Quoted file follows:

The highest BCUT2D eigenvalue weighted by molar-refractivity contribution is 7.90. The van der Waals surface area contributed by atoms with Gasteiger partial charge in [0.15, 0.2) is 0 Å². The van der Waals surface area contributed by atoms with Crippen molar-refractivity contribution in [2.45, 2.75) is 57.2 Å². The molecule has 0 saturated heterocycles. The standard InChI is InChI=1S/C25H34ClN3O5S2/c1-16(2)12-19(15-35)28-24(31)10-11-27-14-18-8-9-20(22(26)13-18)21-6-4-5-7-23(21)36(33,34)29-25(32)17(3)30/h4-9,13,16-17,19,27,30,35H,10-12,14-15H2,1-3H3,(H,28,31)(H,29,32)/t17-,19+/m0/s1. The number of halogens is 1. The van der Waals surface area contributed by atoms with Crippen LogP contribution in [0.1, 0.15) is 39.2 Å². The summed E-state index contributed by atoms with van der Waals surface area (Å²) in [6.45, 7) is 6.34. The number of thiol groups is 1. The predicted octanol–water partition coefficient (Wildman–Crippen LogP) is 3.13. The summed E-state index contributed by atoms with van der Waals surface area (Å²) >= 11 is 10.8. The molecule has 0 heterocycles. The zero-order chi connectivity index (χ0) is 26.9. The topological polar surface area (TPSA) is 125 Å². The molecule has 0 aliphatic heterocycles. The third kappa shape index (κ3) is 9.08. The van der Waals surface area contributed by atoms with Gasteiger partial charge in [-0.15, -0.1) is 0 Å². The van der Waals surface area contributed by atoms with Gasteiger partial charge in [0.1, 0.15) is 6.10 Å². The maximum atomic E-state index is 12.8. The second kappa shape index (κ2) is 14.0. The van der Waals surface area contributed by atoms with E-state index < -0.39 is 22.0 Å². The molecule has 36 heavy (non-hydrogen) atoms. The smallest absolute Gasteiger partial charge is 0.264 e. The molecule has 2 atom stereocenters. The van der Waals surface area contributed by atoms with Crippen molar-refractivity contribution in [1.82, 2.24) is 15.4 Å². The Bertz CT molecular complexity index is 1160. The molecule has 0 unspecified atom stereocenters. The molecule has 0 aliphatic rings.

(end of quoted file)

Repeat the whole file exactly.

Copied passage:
The highest BCUT2D eigenvalue weighted by molar-refractivity contribution is 7.90. The van der Waals surface area contributed by atoms with Gasteiger partial charge in [0.15, 0.2) is 0 Å². The van der Waals surface area contributed by atoms with Crippen molar-refractivity contribution in [2.45, 2.75) is 57.2 Å². The molecule has 0 saturated heterocycles. The standard InChI is InChI=1S/C25H34ClN3O5S2/c1-16(2)12-19(15-35)28-24(31)10-11-27-14-18-8-9-20(22(26)13-18)21-6-4-5-7-23(21)36(33,34)29-25(32)17(3)30/h4-9,13,16-17,19,27,30,35H,10-12,14-15H2,1-3H3,(H,28,31)(H,29,32)/t17-,19+/m0/s1. The number of halogens is 1. The van der Waals surface area contributed by atoms with Crippen LogP contribution in [0.1, 0.15) is 39.2 Å². The summed E-state index contributed by atoms with van der Waals surface area (Å²) in [6.45, 7) is 6.34. The number of thiol groups is 1. The predicted octanol–water partition coefficient (Wildman–Crippen LogP) is 3.13. The summed E-state index contributed by atoms with van der Waals surface area (Å²) >= 11 is 10.8. The molecule has 0 heterocycles. The zero-order chi connectivity index (χ0) is 26.9. The topological polar surface area (TPSA) is 125 Å². The molecule has 0 aliphatic heterocycles. The third kappa shape index (κ3) is 9.08. The van der Waals surface area contributed by atoms with Gasteiger partial charge in [-0.15, -0.1) is 0 Å². The van der Waals surface area contributed by atoms with Gasteiger partial charge in [0.1, 0.15) is 6.10 Å². The maximum atomic E-state index is 12.8. The second kappa shape index (κ2) is 14.0. The van der Waals surface area contributed by atoms with E-state index < -0.39 is 22.0 Å². The molecule has 36 heavy (non-hydrogen) atoms. The smallest absolute Gasteiger partial charge is 0.264 e. The molecule has 2 atom stereocenters. The van der Waals surface area contributed by atoms with Crippen molar-refractivity contribution in [1.82, 2.24) is 15.4 Å². The Bertz CT molecular complexity index is 1160. The molecule has 0 unspecified atom stereocenters. The molecule has 0 aliphatic rings.